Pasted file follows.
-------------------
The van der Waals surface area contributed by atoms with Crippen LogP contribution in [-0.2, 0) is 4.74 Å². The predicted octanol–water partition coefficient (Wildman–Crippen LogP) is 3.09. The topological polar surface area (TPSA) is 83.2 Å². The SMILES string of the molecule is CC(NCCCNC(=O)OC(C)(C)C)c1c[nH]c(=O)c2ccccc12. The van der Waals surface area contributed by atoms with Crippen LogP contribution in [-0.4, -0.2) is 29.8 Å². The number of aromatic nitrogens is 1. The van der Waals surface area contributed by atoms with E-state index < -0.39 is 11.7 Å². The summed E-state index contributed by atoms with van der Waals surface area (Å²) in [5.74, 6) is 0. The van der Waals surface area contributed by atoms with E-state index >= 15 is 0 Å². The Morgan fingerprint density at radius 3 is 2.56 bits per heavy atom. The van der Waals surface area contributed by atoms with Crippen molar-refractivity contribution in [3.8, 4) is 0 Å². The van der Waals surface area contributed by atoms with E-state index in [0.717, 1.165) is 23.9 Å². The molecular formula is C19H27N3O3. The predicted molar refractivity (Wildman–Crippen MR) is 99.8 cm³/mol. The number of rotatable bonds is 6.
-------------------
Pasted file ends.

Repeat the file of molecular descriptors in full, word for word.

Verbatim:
The van der Waals surface area contributed by atoms with Crippen LogP contribution in [-0.2, 0) is 4.74 Å². The predicted octanol–water partition coefficient (Wildman–Crippen LogP) is 3.09. The topological polar surface area (TPSA) is 83.2 Å². The SMILES string of the molecule is CC(NCCCNC(=O)OC(C)(C)C)c1c[nH]c(=O)c2ccccc12. The van der Waals surface area contributed by atoms with Crippen LogP contribution in [-0.4, -0.2) is 29.8 Å². The number of aromatic nitrogens is 1. The van der Waals surface area contributed by atoms with E-state index < -0.39 is 11.7 Å². The summed E-state index contributed by atoms with van der Waals surface area (Å²) in [5.74, 6) is 0. The van der Waals surface area contributed by atoms with E-state index >= 15 is 0 Å². The Morgan fingerprint density at radius 3 is 2.56 bits per heavy atom. The van der Waals surface area contributed by atoms with Crippen molar-refractivity contribution in [3.8, 4) is 0 Å². The van der Waals surface area contributed by atoms with E-state index in [0.717, 1.165) is 23.9 Å². The molecular formula is C19H27N3O3. The predicted molar refractivity (Wildman–Crippen MR) is 99.8 cm³/mol. The number of rotatable bonds is 6.